Eye Floaters Treatment

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Eye Floater Treatment at The EyeDoctors Optometrists

Eye floaters don’t always require treatment but they can impair your vision and be a symptom of other underlying eye problems.

Eye floaters are spots in your vision that may drift about when you move your eyes and can dart away when you look at them directly. Eye floaters are usually caused by age-related changes in the eyes, and often disappear on their own in weeks or months. At The EyeDoctors Optometrists, our doctors specialize in diagnosing and treating eye floaters and restoring your peace of mind.

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Find Eye Floater Treatment From The EyeDoctors Optometrists Near You

The EyeDoctors Optometrists can diagnose and treat eye floaters at our locations serving Kansas.

What Are Eye Floaters?

An eye floater is a transparent, small, curved object that you may see in your field of vision. An eye floater may take on the appearance of a cobweb, worm, circle, line, dot, spot, or speck and can be of various shapes and sizes. The spots are often caused by small flecks of protein or other matter that become trapped in your eye. An eye flasher is a momentary streak of light in your field of vision. Flashes may indicate more serious vision problems, including posterior vitreous detachment or a retinal tear. 

Eye floaters are caused by a variety of factors:

  • Natural as we age

  • Inflammation in the back of the eye

  • Bleeding in the eye

  • Torn retina 

  • Eye surgeries and medications 

Floaters are common, especially as we age. If the issue persists, you should schedule an appointment with The EyeDoctors Optometrists.

Eye Floater Symptoms

Symptoms of eye floaters include seeing shapes in your vision that appear as specks, strings, or floating materials, spots that move when you move your eyes. Spots that are most noticeable are the ones when looking at a plain background. They appear as small shapes that settle down and drift out of your sightline.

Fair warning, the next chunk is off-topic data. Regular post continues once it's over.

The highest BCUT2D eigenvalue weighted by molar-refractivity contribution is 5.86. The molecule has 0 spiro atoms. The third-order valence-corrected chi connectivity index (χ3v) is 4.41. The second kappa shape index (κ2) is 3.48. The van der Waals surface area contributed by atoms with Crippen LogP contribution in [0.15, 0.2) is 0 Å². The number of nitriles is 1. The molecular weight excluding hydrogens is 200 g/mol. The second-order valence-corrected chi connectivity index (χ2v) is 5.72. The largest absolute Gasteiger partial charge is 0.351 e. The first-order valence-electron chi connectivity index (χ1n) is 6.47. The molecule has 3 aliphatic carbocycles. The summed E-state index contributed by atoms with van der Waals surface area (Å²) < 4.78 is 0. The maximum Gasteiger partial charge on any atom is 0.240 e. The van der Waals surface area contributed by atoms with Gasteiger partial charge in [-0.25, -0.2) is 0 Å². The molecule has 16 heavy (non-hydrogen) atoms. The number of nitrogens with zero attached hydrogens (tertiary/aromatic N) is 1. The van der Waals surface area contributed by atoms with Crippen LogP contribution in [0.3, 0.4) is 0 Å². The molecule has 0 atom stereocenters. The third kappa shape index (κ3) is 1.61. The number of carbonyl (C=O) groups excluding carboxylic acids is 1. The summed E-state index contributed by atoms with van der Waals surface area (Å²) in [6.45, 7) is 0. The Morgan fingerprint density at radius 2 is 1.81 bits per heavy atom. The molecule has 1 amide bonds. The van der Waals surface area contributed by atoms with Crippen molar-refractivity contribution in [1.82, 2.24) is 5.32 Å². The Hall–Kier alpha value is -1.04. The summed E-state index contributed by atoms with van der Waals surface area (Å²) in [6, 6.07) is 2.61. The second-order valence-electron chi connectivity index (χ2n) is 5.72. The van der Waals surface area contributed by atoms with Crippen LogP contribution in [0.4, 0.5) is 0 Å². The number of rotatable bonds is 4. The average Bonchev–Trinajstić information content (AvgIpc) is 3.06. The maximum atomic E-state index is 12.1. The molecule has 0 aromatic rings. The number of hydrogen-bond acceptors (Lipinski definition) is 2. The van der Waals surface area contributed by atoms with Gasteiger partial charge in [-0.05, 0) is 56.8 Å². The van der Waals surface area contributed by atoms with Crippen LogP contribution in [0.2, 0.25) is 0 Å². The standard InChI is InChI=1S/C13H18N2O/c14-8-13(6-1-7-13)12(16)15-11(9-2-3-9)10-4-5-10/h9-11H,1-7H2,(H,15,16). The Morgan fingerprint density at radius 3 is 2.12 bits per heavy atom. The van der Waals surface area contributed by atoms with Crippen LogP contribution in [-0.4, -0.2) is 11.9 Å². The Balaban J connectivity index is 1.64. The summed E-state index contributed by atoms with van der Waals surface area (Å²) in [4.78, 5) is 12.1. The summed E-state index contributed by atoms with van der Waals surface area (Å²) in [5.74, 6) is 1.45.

Risk Factors for Eye Floaters

Eye floater risk factors include being over the age of 50, being nearsighted, having recently experienced eye trauma, having recently undergone cataract surgery or having inflamed eyes or diabetic retinopathy. If you have any of these risk factors, it is a good idea to visit your local The EyeDoctors Optometrists for an examination.

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Eye Floater Treatment Options at The EyeDoctors Optometrists

After your examination for eye floaters, time may be the only prescription. This is because eye floaters are commonly just an effect of aging and may go away on their own. Surgery where a small incision is made to remove the vitreous material or laser therapy may be recommended if your eye floater impairs your vision. At The EyeDoctors Optometrists, we’ll work with you to develop a customized treatment plan.

Frequently Asked Questions About Eye Floaters

Who Is At The Greatest Risk of Eye Floaters?

Anyone can develop eye floaters. Those with an increased risk of developing this condition are:

  • 45 years of age or older

  • Nearsighted 

  • Have previously undergone a cataract operation

  • Have had laser surgery

How Can I Get Rid of Eye Floaters?

Time may be all one needs to get rid of an eye floater. In serious cases, there are other treatment options you may wish to explore. A vitrectomy is an invasive surgery that can remove floaters from your line of vision. During this procedure, the surgeon will remove the vitreous and replace it with another solution. Laser therapy is another option for getting rid of eye floaters. Laser therapy is an option that may break up the floaters present and make them less noticeable to your line of sight and vision.

Can Floaters & Flashers Make Me Go Blind?

By themselves, floaters will not make you go blind. 

However, it’s important to remember that floaters can be a symptom of more serious vision conditions such as diabetic retinopathy or retinal detachment. If not diagnosed or treated properly, these eye conditions could lead to blindness.